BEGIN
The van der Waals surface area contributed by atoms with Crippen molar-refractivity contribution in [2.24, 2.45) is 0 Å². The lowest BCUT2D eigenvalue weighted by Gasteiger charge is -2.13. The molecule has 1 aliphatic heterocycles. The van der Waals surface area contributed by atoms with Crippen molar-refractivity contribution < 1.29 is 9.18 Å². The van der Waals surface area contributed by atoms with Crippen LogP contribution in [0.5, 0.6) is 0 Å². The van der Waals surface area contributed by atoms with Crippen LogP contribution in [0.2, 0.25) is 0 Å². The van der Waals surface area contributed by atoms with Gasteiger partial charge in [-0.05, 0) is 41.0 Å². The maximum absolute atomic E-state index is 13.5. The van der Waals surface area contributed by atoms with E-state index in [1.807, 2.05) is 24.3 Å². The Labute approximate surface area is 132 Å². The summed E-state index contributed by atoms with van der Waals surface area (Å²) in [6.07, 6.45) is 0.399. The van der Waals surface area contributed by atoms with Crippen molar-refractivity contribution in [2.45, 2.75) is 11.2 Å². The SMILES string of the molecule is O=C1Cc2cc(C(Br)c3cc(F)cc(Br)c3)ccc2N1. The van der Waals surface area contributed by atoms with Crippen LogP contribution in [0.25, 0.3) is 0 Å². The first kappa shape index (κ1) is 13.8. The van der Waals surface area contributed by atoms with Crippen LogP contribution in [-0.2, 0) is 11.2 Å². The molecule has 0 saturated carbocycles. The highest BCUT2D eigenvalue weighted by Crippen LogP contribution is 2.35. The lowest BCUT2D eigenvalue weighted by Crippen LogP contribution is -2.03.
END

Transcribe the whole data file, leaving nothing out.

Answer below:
The van der Waals surface area contributed by atoms with Crippen molar-refractivity contribution in [2.24, 2.45) is 0 Å². The lowest BCUT2D eigenvalue weighted by Gasteiger charge is -2.13. The molecule has 1 aliphatic heterocycles. The van der Waals surface area contributed by atoms with Crippen molar-refractivity contribution < 1.29 is 9.18 Å². The van der Waals surface area contributed by atoms with Crippen LogP contribution in [0.5, 0.6) is 0 Å². The van der Waals surface area contributed by atoms with Crippen LogP contribution in [0.2, 0.25) is 0 Å². The van der Waals surface area contributed by atoms with Gasteiger partial charge in [-0.05, 0) is 41.0 Å². The maximum absolute atomic E-state index is 13.5. The van der Waals surface area contributed by atoms with E-state index in [1.807, 2.05) is 24.3 Å². The Labute approximate surface area is 132 Å². The summed E-state index contributed by atoms with van der Waals surface area (Å²) in [6.07, 6.45) is 0.399. The van der Waals surface area contributed by atoms with Crippen molar-refractivity contribution in [2.45, 2.75) is 11.2 Å². The SMILES string of the molecule is O=C1Cc2cc(C(Br)c3cc(F)cc(Br)c3)ccc2N1. The van der Waals surface area contributed by atoms with Crippen LogP contribution in [0.25, 0.3) is 0 Å². The first kappa shape index (κ1) is 13.8. The van der Waals surface area contributed by atoms with Crippen LogP contribution in [-0.2, 0) is 11.2 Å². The molecule has 0 saturated carbocycles. The highest BCUT2D eigenvalue weighted by Crippen LogP contribution is 2.35. The lowest BCUT2D eigenvalue weighted by Crippen LogP contribution is -2.03.